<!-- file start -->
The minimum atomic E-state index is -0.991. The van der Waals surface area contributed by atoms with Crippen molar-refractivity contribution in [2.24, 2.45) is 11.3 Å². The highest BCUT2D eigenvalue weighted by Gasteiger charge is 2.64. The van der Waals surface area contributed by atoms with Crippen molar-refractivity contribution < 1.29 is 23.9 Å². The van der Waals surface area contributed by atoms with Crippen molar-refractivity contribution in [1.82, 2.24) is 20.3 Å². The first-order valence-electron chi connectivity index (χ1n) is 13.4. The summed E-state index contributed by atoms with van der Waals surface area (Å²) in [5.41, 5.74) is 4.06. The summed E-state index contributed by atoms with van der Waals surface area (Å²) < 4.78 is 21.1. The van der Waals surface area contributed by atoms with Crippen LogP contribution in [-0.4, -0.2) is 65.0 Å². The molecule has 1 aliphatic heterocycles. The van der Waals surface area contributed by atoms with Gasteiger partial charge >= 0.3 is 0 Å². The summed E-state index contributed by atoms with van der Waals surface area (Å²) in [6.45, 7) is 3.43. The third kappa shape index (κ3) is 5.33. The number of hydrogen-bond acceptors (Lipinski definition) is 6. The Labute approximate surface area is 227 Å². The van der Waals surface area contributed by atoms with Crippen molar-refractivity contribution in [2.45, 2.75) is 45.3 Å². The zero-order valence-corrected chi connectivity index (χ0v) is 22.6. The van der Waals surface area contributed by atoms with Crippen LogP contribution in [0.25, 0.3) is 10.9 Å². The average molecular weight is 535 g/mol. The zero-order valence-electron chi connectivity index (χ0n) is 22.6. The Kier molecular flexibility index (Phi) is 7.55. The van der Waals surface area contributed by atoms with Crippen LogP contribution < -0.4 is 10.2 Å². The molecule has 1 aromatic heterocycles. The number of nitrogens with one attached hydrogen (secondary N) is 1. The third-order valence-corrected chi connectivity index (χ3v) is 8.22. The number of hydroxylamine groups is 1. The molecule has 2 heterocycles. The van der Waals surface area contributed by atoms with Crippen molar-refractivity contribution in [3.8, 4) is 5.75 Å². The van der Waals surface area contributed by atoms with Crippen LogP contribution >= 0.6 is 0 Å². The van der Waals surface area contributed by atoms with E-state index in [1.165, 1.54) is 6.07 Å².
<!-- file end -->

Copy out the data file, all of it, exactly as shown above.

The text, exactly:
The minimum atomic E-state index is -0.991. The van der Waals surface area contributed by atoms with Crippen molar-refractivity contribution in [2.24, 2.45) is 11.3 Å². The highest BCUT2D eigenvalue weighted by Gasteiger charge is 2.64. The van der Waals surface area contributed by atoms with Crippen molar-refractivity contribution < 1.29 is 23.9 Å². The van der Waals surface area contributed by atoms with Crippen molar-refractivity contribution in [1.82, 2.24) is 20.3 Å². The first-order valence-electron chi connectivity index (χ1n) is 13.4. The summed E-state index contributed by atoms with van der Waals surface area (Å²) in [5.41, 5.74) is 4.06. The summed E-state index contributed by atoms with van der Waals surface area (Å²) < 4.78 is 21.1. The van der Waals surface area contributed by atoms with Crippen LogP contribution in [-0.4, -0.2) is 65.0 Å². The molecule has 1 aliphatic heterocycles. The van der Waals surface area contributed by atoms with Gasteiger partial charge >= 0.3 is 0 Å². The summed E-state index contributed by atoms with van der Waals surface area (Å²) in [6.45, 7) is 3.43. The third kappa shape index (κ3) is 5.33. The number of hydrogen-bond acceptors (Lipinski definition) is 6. The Labute approximate surface area is 227 Å². The van der Waals surface area contributed by atoms with Crippen molar-refractivity contribution in [2.45, 2.75) is 45.3 Å². The zero-order valence-corrected chi connectivity index (χ0v) is 22.6. The van der Waals surface area contributed by atoms with Crippen LogP contribution in [0.25, 0.3) is 10.9 Å². The average molecular weight is 535 g/mol. The zero-order valence-electron chi connectivity index (χ0n) is 22.6. The Kier molecular flexibility index (Phi) is 7.55. The van der Waals surface area contributed by atoms with Crippen LogP contribution < -0.4 is 10.2 Å². The molecule has 1 aromatic heterocycles. The number of nitrogens with one attached hydrogen (secondary N) is 1. The third-order valence-corrected chi connectivity index (χ3v) is 8.22. The number of hydroxylamine groups is 1. The molecule has 2 heterocycles. The van der Waals surface area contributed by atoms with Crippen molar-refractivity contribution in [3.8, 4) is 5.75 Å². The van der Waals surface area contributed by atoms with Crippen LogP contribution >= 0.6 is 0 Å². The van der Waals surface area contributed by atoms with E-state index in [1.165, 1.54) is 6.07 Å².